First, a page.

Microsoft CEO Satya Nadella during the Build conference keynote Wednesday. Photo courtesy Microsoft.

Microsoft CEO Satya Nadella during the Build conference keynote Wednesday. Photo courtesy Microsoft.

Microsoft kicked off its Build developer conference in San Francisco today, and the message was clear — developers won’t have to build applications exclusively for Windows, and those applications will work on multiple devices. Here were the highlights:

Android, iOS, code can be repurposed for Windows

There aren’t many custom apps built for the seldom-used Windows Phone operating system, so Microsoft is making it easier for developers to take existing code that work on Android and iOS devices and tweak it for Windows phones.

Developers have traditionally had to rework entire apps to function on Windows, which resulted in a meager Windows app marketplace compared with the robust offerings on Android and iOS devices. To encourage developers to consider Windows, the new Universal Windows Platform will feature toolkits that allow iOS- and Android-enabled code be tweaked, not rewritten, to work on phones running Windows 10.

“The theme is to start with your existing code base, and then extend,” Windows chief Terry Myerson said at the conference. “We want to embrace devs where they are.”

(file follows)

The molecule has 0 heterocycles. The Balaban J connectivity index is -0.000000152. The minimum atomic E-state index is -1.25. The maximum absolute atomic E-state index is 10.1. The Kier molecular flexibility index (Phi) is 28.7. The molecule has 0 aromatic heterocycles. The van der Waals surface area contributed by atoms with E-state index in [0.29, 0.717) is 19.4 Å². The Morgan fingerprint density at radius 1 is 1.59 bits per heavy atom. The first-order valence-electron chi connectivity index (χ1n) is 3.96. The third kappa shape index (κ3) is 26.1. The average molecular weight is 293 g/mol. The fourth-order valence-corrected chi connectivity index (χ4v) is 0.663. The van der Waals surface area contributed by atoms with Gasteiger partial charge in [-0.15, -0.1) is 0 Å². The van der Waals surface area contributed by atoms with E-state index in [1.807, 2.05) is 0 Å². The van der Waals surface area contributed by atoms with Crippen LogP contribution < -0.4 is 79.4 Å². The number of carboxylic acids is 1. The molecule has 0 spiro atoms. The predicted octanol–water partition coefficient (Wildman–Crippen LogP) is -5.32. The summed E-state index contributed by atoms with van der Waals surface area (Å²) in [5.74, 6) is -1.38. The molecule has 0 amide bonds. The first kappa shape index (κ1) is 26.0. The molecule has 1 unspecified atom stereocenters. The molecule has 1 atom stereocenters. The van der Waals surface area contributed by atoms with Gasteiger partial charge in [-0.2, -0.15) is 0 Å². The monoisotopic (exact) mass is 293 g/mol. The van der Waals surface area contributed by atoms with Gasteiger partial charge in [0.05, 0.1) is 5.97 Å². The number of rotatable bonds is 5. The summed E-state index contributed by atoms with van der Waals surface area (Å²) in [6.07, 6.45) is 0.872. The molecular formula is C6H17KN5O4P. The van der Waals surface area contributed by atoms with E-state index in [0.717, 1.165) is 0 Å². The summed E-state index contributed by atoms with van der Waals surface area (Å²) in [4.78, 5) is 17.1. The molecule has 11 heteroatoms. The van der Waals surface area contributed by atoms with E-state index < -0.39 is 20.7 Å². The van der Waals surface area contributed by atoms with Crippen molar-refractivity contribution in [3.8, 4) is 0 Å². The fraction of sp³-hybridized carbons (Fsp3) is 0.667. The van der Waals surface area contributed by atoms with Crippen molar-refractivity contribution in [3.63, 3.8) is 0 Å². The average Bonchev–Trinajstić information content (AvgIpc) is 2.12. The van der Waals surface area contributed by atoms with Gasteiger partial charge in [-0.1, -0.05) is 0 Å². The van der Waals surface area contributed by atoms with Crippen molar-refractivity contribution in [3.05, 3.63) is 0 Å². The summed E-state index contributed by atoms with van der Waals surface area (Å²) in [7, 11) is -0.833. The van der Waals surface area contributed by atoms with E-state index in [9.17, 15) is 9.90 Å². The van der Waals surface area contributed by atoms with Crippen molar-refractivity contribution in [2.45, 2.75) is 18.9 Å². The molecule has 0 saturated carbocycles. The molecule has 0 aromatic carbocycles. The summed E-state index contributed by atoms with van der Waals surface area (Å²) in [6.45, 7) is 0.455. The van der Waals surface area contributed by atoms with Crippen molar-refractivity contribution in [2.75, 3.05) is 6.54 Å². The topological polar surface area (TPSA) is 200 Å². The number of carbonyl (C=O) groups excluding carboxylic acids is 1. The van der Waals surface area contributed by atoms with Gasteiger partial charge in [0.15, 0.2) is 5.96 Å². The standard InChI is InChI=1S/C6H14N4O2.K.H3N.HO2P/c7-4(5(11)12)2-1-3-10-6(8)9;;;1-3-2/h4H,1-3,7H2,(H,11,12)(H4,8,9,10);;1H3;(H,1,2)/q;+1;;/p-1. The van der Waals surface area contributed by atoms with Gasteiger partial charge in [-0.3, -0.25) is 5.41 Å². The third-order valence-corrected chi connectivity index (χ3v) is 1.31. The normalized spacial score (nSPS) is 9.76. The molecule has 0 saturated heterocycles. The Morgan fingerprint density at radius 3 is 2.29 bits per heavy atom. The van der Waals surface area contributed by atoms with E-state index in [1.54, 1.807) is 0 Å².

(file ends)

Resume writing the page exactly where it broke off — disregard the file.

Apps will work on all Windows 10 devices

Windows leader Terry Myerson. Photo courtesy Microsoft.

Windows leader Terry Myerson. Photo courtesy Microsoft.

Microsoft clarified which apps will be able to run on its HoloLens hologram device — all universal Windows 10 apps. The conference featured a demo of HoloLens, in which the tester had app holograms hanging (floating? stuck to? materializing?) on the wall. He chatted on Skype, watched a video, and surfed Microsoft’s new web browser, moving and resizing everything around the room. Active applications, with the voice command “follow me,” will follow the user around the space.

Myerson reiterated that universal apps will be a cornerstone of Windows 10, with HoloLens being in the device ecosystem.

And speaking of that new broswer …

‘Project Spartan’ is now Edge

We’ve known since January Microsoft was planning to faze out Internet Explorer with a new browser that was called ‘Project Spartan’ in Redmond. Well, Spartan is officially called Edge, and it will be a streamlined cousin of Explorer. Tabs are better integrated a la Google Chrome and Mozilla Firefox, the virtual assistant Cortana is built in, and the browser allows for annotations with a stylus.